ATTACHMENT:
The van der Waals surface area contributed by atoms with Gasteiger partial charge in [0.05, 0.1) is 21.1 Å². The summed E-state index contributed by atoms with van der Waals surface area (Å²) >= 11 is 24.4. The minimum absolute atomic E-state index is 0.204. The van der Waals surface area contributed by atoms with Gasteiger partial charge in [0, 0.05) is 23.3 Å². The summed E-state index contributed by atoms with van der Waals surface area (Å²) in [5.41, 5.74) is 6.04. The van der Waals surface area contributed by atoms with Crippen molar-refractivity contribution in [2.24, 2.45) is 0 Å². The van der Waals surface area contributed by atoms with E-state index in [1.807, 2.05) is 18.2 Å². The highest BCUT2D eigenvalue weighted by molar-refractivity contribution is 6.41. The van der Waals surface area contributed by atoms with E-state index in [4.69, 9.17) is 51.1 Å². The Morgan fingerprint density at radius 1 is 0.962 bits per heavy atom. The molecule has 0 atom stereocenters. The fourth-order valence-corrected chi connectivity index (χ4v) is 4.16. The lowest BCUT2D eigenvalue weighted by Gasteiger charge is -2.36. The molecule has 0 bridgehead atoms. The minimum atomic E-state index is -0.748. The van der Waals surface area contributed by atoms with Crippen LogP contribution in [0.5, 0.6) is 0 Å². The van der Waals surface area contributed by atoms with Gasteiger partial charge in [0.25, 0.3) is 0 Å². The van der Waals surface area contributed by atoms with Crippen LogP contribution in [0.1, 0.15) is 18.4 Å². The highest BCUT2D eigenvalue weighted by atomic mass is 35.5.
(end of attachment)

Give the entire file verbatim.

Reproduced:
The van der Waals surface area contributed by atoms with Gasteiger partial charge in [0.05, 0.1) is 21.1 Å². The summed E-state index contributed by atoms with van der Waals surface area (Å²) >= 11 is 24.4. The minimum absolute atomic E-state index is 0.204. The van der Waals surface area contributed by atoms with Gasteiger partial charge in [0, 0.05) is 23.3 Å². The summed E-state index contributed by atoms with van der Waals surface area (Å²) in [5.41, 5.74) is 6.04. The van der Waals surface area contributed by atoms with Crippen molar-refractivity contribution in [2.24, 2.45) is 0 Å². The van der Waals surface area contributed by atoms with E-state index in [1.807, 2.05) is 18.2 Å². The highest BCUT2D eigenvalue weighted by molar-refractivity contribution is 6.41. The van der Waals surface area contributed by atoms with E-state index in [4.69, 9.17) is 51.1 Å². The Morgan fingerprint density at radius 1 is 0.962 bits per heavy atom. The molecule has 0 atom stereocenters. The fourth-order valence-corrected chi connectivity index (χ4v) is 4.16. The lowest BCUT2D eigenvalue weighted by Gasteiger charge is -2.36. The molecule has 0 bridgehead atoms. The minimum atomic E-state index is -0.748. The van der Waals surface area contributed by atoms with Crippen LogP contribution in [0.5, 0.6) is 0 Å². The van der Waals surface area contributed by atoms with Gasteiger partial charge in [0.25, 0.3) is 0 Å². The van der Waals surface area contributed by atoms with Crippen LogP contribution in [0.1, 0.15) is 18.4 Å². The highest BCUT2D eigenvalue weighted by atomic mass is 35.5.